- The Swansea tidal lagoon energy project could go ahead without UK government backing. The Welsh government said it does not have the resources to back the project, but a Swansea council leader told the BBC’s Sunday Politics Wales it could be viable under different ways of paying for it and selling the energy. [BBC News]
- A study from the University of California in Santa Cruz, shows that we might have a powerful tool at our disposal to scrub carbon dioxide from the air. We can do this by splitting seawater atoms and producing hydrogen gas for fuel at the same time. The carbon dioxide is turned into a bicarbonate. [India Times]
- US President Donald Trump has urged Saudi Arabia to sharply increase its oil production to combat the rising cost of fuel. Mr Trump tweeted that he had asked Saudi ruler King Salman to raise oil output by up to two million barrels a day. “Prices to [sic] high! He has agreed!” the president added. [BBC]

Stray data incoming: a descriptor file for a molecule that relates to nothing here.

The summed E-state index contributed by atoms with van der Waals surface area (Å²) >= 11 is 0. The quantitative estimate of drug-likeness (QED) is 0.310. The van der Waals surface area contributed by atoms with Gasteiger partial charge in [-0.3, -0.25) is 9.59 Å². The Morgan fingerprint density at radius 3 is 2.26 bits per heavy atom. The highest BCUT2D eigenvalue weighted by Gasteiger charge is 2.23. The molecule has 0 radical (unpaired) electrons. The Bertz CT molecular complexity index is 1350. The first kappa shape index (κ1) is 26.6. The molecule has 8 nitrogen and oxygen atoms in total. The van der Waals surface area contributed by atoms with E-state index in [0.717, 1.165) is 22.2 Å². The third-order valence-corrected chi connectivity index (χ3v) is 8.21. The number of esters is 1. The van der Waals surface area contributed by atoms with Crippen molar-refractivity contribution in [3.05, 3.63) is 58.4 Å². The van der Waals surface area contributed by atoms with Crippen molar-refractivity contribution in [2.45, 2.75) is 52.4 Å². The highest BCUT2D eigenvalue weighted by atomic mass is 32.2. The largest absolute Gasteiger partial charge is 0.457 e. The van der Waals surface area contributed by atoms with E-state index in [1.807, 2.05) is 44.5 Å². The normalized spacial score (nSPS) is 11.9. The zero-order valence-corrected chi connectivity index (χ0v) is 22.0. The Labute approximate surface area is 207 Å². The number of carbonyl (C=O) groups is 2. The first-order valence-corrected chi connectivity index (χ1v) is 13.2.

- “India’s huge solar ambitions could push coal further into shade” • India says it intends to launch a tender for 100 GW of solar power, 10 times the size of the current largest solar tender in the world, which is also Indian. These and other green power promises from Delhi have serious implications for the coal industry. [The Guardian]
- Colorado farmers are turning to a resource bringing new economic life into eastern Colorado: wind turbines. One family has thirty turbines going up on its land, part of the largest wind farm ever put up in the state. The Xcel project will have a capacity of 300 MW, and is to be in operation in October. [Colorado Springs Gazette]
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